In the UK, you can always tell it’s nearly Christmas when the Coca Cola adverts start appearing on TV (…The holidays are coming….the holidays are coming!). There’s a big truck and a big train covered in Christmas lights driving through the snow with Father Christmas on the back. When I discovered there was a real life train version run by Canadian Pacific (not Coca Cola!), that was going to be passing through Dubuque Iowa, I just had to go and see it!
The Canadian Pacific Holiday Train
The Canadian Pacific Holiday Train first started in 1999 and has now been running for 19 years! There’s a Canadian route that passes through ALL of the Canadian provinces, and a US/Canadian route going through: Quebec (Canada), New York, Ontario (Canada), Illinois, Iowa, Minnesota, Wisconsin, North Dakota and finishing up in Saskatchewan (Canada). The aim of the train is the raise awareness of local food banks and people are encouraged to make donations in the form of food or money. Other than that, the train is completely free to go and see.
I went to see it in 2016 when it stopped in Dubuque Iowa (it’s coming again in 2018!) and this is what my experience was like!
The train stopped at a crossroads in Dubuque on an old, almost disused industrial estate. I was surprised at how close to the train line people were able to stand. There were plenty of marshals to ensure people didn’t get too close though. In hindsight, we were too close to the tracks. I wanted to be able to get pictures but I think it would have been best viewed from a little way back.
It arrived slightly later than scheduled, at 8.45pm instead of 8.30pm, blowing its horns on approach. Each of the 14 boxcars were covered in rope lights, the front 4 shining with Canadian – Pacific – Holiday – Train. The following cars had light pictures of reindeers and sleighs and presents and elves with guitars (the elves being my favourite!).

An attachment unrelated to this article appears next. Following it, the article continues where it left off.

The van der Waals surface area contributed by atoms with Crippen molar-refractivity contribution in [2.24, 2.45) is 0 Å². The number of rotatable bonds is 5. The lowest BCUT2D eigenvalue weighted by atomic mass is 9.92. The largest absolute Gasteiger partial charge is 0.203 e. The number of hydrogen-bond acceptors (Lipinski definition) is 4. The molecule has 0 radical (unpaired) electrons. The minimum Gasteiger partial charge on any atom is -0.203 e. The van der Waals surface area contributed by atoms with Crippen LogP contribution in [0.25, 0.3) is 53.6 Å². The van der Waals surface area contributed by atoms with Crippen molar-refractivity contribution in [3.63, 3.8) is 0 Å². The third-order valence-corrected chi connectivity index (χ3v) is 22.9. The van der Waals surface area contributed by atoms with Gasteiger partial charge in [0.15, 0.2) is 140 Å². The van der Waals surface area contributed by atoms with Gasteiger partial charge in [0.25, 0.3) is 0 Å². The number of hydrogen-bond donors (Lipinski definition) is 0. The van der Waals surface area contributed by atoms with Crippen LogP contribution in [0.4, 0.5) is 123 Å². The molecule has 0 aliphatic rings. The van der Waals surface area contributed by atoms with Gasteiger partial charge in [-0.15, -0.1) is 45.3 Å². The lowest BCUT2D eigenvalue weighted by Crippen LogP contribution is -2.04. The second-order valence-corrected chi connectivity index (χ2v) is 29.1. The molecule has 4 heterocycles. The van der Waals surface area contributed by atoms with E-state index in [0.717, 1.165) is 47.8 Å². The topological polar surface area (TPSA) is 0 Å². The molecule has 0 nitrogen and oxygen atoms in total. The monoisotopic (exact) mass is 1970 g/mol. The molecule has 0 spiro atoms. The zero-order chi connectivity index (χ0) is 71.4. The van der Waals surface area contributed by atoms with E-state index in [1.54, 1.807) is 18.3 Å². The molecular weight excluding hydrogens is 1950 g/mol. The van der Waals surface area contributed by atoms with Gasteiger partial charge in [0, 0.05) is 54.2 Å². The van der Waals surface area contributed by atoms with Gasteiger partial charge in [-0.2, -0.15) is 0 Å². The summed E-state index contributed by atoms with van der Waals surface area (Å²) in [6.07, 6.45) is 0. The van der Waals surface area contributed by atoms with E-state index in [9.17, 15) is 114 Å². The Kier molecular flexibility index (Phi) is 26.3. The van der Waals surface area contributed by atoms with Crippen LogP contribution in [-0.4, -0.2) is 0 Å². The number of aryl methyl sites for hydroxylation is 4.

Here’s a video of the train arriving in Dubuque!
As Dubuque was one of the scheduled stops (roughly 4 each day), when it came to a halt, the sides of one of the cars folded down to reveal a stage! Most of the stops are on crossroads, with the idea being that the crowds can stand on the closed roads either side of the tracks. The musicians in 2016 were Kelly Prescott and Colin James.
They sung a mix of Christmas songs and regular songs in a blue grass/country style for around 30 minutes! (There were more regular songs than Christmas songs though, personally I’d have loved them to have all been Christmas songs, but the US doesn’t seem to have as many modern Christmas songs like we do in England!)
The sides then folded back up and the train went off on its merry way! I loved seeing the train, it’s such a unique Christmas event and the weather was perfect for it (dry and above freezing point)!
Tips for visiting: In Dubuque there was a large parking area a short walk from the train line. The main performance side was on the opposite side of the tracks to where the parking was but BOTH sides of the train fold down. We said we probably would have been better standing on the quieter opposite side as we hadn’t gone to see the performers, more so the train.
We also left a little before the end to try and beat the rush of traffic, if this is your plan too, the performance car is closer to the back of the train, so you can simply walk towards the back and cross BEHIND it (or stand on the quiet side). FYI there was an inflatable Minion sitting at the back of the train when I saw it 😉 Plan your route to and from the event because roads do get closed, so you may have to take a different route!
Related Reading: Reflections in the Park: Drive Thru Christmas Light Display!
Canadian Pacific Holiday Train 2018 Stops Include:
Kansas City, MO
Wisconsin Dells, WI
There are 80 stops on the US route altogether but this is just a handful of some of the ‘larger’ stops!
The majority of the stops are in the evening, but there are a couple during the day. The lights on the train stay on the whole time during its journey, day or night, so you don’t have the worry about missing the lights if your closest stop is a day performance! The only time they switch the lights off, is when they go through customs at the Canadian/US border in Detroit.
The full train schedule and more information can be found on the Canadian Pacific website.
Have you seen the Canadian Pacific Holiday Train before? Does your local town hold any unique Christmas events? I’d love to hear from you!
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